This story is by Les Wilson and was part of our 2018 Summer Writing Contest. You can find all the writing contest stories here.
“A great lay but a lousy wallet” Four years ago, signing their final divorce papers, that had been Vanessa’s take on him.
She got the house and contents, both cars, the chalet, and a lump sum in lieu of future spousal support. He got to keep his business and enough money, just, to pay six months rental on a run-down apartment, but little else. Her lawyers allowed him the contents of his clothes wardrobe, but she took away any self-respect that might have let him look good in them.
Vanessa and Damien had known each other since elementary school and had turned out to be a classic case of a small town, rich girl prom queen marrying “handsome most likely to succeed” lad from the wrong side of the tracks.
These days, his best suit was bought at a stretch from a thrift store.
He had, once upon a time, looked at himself in the morning mirror and told his dazzling reflection that today he was “Going to bust the ass off his profit target!” Today he was more likely if he could face himself in the morning, to think that he’d be lucky to have enough money to meet his utility bill at the end of the month.
His business had been a shining success, a car dealership with two prestigious agencies and a stream of happy customers. But when Vanessa divorced him, she took her expensive friends with her, and if they had an open order for a new car with him, they cancelled that without conscience or reason. Helped by some vicious small-town gossip, this had a ripple effect on sales, and only a couple of years later, the state-of-the-art saleroom had faded into a seedy looking used car lot, bereft of any shiny new cars.
The face and appearance that Damien showed the world had matched that rapid decline. But even that was not as low as his self-esteem. It had also not helped that his business strategies were being viewed through the perspective of the bottom of a whiskey bottle. Turning up drunk to meetings lost him both agencies. An “iffy” tax return had left him a hairsbreadth from a jail sentence. The hefty fine had cleaned his bank account.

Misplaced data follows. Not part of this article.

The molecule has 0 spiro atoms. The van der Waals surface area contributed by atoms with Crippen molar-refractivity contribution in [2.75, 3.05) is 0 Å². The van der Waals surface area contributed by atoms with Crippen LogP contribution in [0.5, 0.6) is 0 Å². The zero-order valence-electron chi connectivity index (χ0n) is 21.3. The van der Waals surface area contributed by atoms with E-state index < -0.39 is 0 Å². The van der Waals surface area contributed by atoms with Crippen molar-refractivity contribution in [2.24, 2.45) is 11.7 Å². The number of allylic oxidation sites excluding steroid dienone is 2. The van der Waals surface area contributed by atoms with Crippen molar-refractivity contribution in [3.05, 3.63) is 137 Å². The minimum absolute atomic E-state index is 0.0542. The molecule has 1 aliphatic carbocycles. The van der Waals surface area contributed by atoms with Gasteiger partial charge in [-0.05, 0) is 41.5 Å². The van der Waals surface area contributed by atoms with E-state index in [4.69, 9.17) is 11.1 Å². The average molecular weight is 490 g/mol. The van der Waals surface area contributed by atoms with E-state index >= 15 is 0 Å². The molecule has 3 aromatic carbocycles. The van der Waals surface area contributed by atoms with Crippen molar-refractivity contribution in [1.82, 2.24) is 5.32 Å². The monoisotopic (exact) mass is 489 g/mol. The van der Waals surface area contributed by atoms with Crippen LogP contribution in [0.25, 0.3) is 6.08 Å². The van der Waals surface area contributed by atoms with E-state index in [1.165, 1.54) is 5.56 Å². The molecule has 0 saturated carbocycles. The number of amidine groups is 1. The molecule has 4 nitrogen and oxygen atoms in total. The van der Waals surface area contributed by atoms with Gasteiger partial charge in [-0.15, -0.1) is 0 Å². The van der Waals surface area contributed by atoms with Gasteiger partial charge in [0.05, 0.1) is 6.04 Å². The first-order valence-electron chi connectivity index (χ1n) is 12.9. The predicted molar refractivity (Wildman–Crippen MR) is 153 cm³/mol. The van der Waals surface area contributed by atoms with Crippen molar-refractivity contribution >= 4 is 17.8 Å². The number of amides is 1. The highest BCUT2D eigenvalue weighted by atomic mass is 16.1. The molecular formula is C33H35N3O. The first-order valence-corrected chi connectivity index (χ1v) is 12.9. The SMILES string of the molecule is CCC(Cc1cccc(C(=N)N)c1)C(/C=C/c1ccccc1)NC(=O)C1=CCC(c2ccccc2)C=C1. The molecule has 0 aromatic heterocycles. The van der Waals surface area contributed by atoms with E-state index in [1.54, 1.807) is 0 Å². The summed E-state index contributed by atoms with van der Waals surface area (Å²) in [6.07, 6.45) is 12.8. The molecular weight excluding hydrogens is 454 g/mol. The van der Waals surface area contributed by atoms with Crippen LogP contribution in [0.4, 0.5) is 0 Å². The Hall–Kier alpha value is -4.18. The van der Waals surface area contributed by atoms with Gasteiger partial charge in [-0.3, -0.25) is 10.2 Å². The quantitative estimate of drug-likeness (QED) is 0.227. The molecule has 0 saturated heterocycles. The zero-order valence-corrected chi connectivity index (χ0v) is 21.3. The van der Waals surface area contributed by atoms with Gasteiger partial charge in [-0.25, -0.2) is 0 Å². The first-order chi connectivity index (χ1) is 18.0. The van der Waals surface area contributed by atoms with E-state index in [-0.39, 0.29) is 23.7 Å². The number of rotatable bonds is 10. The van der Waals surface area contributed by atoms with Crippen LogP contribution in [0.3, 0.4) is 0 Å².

One evening as he headed home, he chanced upon a fellow drunk, poleaxed and comatose in the street. An inner voice shrieked – that’s you in a couple of years! His next folly was to make his way to the nearest bar, The “Shotgun Saloon”.
“How long is it since you guys divorced?”
The question was asked with great delicacy by Iris, part-time barmaid and coincidentally a classmate from elementary school; also a sufferer of the consequences of divorce. Her ex-husband had left her with more debts than she knew about when he was around. Now she had to take any job to make ends meet.
“About four years and a thousand nights of….” Damien hesitated and said no more. Instead, Iris drew out from him the story of his married life. The bar was otherwise empty, so she was able to give him her full-time attention.
By the end of the evening, Iris knew, as she had guessed, that the cruelty and bullying that had been levelled at him was merely his reasoning with her to curb her spending.
Iris also found out that Damien knew about only two of the string of Vanessa’s extramarital bed-partners. It was not new for her to entertain that Damien needed to look at his lost marriage in a way that did not make him feel inadequate.
Next morning, Damien’s first realisation was that last night had been the first time that he had ever been openly critical of Vanessa. His second thought was how low he had sunk. His next reminded himself that he had lost any drive and motivation that he had ever possessed. By the time he reached the car lot, he had convinced himself that he hadn’t even had any in the first place.
It was a slow day for business – not a single potential customer on the lot. Damien had time to dwell on his failures, to castigate himself for holding a master degree in business administration and not being able to hold his business together. He reached to liberate a bottle from his bottom desk drawer – vodka, (it didn’t smell too much on your breath).